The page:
Individual volunteers program offers chance to do more
by Linda Bloom
That decision led him to the individual volunteer program of United Methodist Volunteers in Mission, a program sponsored by the denomination's General Board of Global Ministries.
In 2004, the program placed 164 individuals in 27 countries and 13 U.S. states, according to Jeanie Blankenbaker, the board executive in charge of mission volunteers. Length of placement can vary from two months to two years or more.
The individual volunteer program worked for Barkley -- who retired as pastor of Sierra Vista (Ariz.) United Methodist Church in 1999 -- because he didn't want to be away too long from a project in Mexico that he has been involved with through a nonprofit organization.
Barkley joined 14 other potential volunteers at a weeklong orientation and training event in Phoenix in February. Eight of the trainees were young adults who are attending college or had recently graduated. "Their commitment and their faith was so strong," Blankenbaker said. "I was truly impressed by that."
Many applicants for the program - who, besides young adults, include former or retired missionaries, retired pastors or professionals and those interested in missionary work - have had a previous volunteer in mission experience.
Some volunteers arrive for orientation knowing that they want to serve at a specific location. "Others come to our training just knowing that God has called them to do this," Blankenbaker added.
For Barkley, a placement as a relief pastor in Grenada became a possibility within a week after the training event. It seemed like a good fit. "I didn't feel like I could take out the money to go to Africa or Asia," he explained. "Everything about this (Grenada) just fit right in place."
He arrives in Grenada on April 26 for an orientation from the pastor overseeing a circuit of eight churches and four schools of the Methodist Church in the Caribbean and the Americas, Grenada district. From May 1 to Aug. 31, he'll be there on his own, ministering to residents of an island hard hit last September by Hurricane Ivan.
"The people will be grieving," said Barkley, who has experience as a grief counselor. "Just being there and listening and trying to be of what help I can - that's what the Lord want me to do."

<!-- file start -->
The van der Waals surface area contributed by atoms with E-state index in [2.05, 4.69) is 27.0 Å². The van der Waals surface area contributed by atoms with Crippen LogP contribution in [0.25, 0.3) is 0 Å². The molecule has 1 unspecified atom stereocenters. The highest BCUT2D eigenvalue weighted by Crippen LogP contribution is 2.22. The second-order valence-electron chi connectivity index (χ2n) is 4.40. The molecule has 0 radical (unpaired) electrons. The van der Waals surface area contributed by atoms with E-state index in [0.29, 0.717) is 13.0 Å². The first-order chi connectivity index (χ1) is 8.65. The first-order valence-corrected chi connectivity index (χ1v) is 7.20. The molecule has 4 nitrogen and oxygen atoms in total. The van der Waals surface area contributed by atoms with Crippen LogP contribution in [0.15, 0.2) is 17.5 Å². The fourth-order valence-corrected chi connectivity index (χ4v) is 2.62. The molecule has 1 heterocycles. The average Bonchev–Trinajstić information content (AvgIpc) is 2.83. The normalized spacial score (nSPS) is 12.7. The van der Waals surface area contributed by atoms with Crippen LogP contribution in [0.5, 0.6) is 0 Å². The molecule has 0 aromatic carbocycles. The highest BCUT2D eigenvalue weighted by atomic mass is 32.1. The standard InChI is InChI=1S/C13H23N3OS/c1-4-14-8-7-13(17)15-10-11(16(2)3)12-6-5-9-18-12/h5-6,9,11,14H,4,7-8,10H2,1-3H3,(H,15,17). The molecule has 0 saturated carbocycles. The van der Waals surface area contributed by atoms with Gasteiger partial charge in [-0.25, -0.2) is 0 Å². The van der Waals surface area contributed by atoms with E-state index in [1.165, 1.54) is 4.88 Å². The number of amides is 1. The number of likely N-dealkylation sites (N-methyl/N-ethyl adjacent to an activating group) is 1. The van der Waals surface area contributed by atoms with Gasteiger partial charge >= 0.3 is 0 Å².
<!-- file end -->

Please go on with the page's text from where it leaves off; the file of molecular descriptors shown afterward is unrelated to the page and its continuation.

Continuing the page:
Pastors are in demand for placements, according to Greg Forrester, who is the national coordinator for the individual volunteers program as well as head of the UMVIM office for the denomination's Northeastern Jurisdiction. But people with medical skills or construction skills or who can teach English or serve as guides for volunteer teams also are in demand.
Most people, he noted, can teach English as a second language. "That's one of the major requests that come through."
Other teaching is more specialized. "Many of the seminaries worldwide are looking for what they call traveling professors," Forrester said.
Some volunteers are seeking to use skills outside their regular profession. One current placement involves an attorney who is teaching English at a youth house in the Ukraine and helping the institution apply for grants.
In the past, the applicant pool has been comprised of about one-third young adults and two-thirds retirees, but Forrester has seen a change in that percentage lately. "Based on what I've been experiencing in the last two months...I think it's going to end up being a 50-50 mix," he said, attributing the increase to the current job market and the desire to gain life experience before going on to graduate school or a job.
Most applicants need to be at least 20 years old, but there is no upper age limit "as long as they're physically able and their health doesn't require specific needs."
Once the applicant is approved and trained, the placement soon follows. David Walton, part of the February group, will report March 27 to Cookson Hills Center. The center is a collaborative mission project of the denomination's Oklahoma Conference, Oklahoma Indian Missionary Conference, General Board of Global Ministries and United Methodist Women.
Walton, a member of First United Methodist Church in Bartlesville, Okla., had spent many Saturdays working on local Habitat for Humanity projects. Although his church has sent volunteer teams to a sister church in Estonia for a decade, he had never gone because a tendency toward airsickness had dampened his enthusiasm for the 26-hour trip.
One day, however, one of the teams needed a construction foreman. "When they saw my tools, they wouldn't let me not go to Estonia," he recalled. "So far, to date, I've never got sick on a mission trip."
By the time Walton retired last year from the computing department of ConocoPhillips, he was totally hooked on the mission experience. He applied for the individual volunteers program with the intention of helping coordinate volunteer teams in Mexico, but then learned of a need for a volunteer coordinator at Cookson Hills Center.
He will be guiding teams who come to the rural area around Cookson to make repairs and do weatherproofing on the homes of the Cherokee residents. "It's the poorest part of Oklahoma," Wilson added. "It's going to be a lifestyle change for me, even though it's in the U.S."
Date posted: Mar 23, 2005